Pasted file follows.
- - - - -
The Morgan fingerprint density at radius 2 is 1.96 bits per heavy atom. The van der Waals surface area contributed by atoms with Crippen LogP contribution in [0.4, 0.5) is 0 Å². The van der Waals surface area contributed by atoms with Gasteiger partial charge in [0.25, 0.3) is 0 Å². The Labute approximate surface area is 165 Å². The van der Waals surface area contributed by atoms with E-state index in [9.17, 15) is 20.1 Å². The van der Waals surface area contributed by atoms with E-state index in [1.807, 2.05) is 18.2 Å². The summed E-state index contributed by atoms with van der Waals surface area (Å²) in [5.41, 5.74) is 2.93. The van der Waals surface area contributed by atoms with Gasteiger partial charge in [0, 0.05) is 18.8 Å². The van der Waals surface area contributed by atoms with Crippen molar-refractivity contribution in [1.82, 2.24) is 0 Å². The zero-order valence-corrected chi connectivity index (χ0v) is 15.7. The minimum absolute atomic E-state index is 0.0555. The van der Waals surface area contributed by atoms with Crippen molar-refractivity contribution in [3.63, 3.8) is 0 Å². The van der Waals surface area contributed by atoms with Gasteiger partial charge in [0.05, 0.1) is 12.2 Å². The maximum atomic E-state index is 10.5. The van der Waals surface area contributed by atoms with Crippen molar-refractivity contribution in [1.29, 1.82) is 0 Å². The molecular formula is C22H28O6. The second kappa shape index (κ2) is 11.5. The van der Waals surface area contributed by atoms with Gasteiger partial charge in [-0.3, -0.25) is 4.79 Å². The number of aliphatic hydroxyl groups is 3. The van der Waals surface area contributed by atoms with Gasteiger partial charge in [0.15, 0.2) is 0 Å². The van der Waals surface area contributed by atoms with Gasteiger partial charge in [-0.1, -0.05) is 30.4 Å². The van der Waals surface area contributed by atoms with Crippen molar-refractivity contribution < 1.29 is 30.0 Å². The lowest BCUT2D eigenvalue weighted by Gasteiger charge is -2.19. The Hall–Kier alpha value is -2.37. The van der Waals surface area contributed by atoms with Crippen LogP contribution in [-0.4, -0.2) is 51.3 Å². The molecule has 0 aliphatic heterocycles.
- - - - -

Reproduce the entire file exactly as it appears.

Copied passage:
The Morgan fingerprint density at radius 2 is 1.96 bits per heavy atom. The van der Waals surface area contributed by atoms with Crippen LogP contribution in [0.4, 0.5) is 0 Å². The van der Waals surface area contributed by atoms with Gasteiger partial charge in [0.25, 0.3) is 0 Å². The Labute approximate surface area is 165 Å². The van der Waals surface area contributed by atoms with E-state index in [9.17, 15) is 20.1 Å². The van der Waals surface area contributed by atoms with E-state index in [1.807, 2.05) is 18.2 Å². The summed E-state index contributed by atoms with van der Waals surface area (Å²) in [5.41, 5.74) is 2.93. The van der Waals surface area contributed by atoms with Gasteiger partial charge in [0, 0.05) is 18.8 Å². The van der Waals surface area contributed by atoms with Crippen molar-refractivity contribution in [1.82, 2.24) is 0 Å². The zero-order valence-corrected chi connectivity index (χ0v) is 15.7. The minimum absolute atomic E-state index is 0.0555. The van der Waals surface area contributed by atoms with Crippen molar-refractivity contribution in [3.63, 3.8) is 0 Å². The van der Waals surface area contributed by atoms with Gasteiger partial charge in [0.05, 0.1) is 12.2 Å². The maximum atomic E-state index is 10.5. The van der Waals surface area contributed by atoms with Crippen molar-refractivity contribution in [1.29, 1.82) is 0 Å². The molecular formula is C22H28O6. The second kappa shape index (κ2) is 11.5. The van der Waals surface area contributed by atoms with Gasteiger partial charge in [-0.3, -0.25) is 4.79 Å². The number of aliphatic hydroxyl groups is 3. The van der Waals surface area contributed by atoms with Gasteiger partial charge in [0.15, 0.2) is 0 Å². The van der Waals surface area contributed by atoms with Gasteiger partial charge in [-0.1, -0.05) is 30.4 Å². The van der Waals surface area contributed by atoms with Crippen molar-refractivity contribution < 1.29 is 30.0 Å². The lowest BCUT2D eigenvalue weighted by Gasteiger charge is -2.19. The Hall–Kier alpha value is -2.37. The van der Waals surface area contributed by atoms with Crippen LogP contribution in [-0.4, -0.2) is 51.3 Å². The molecule has 0 aliphatic heterocycles.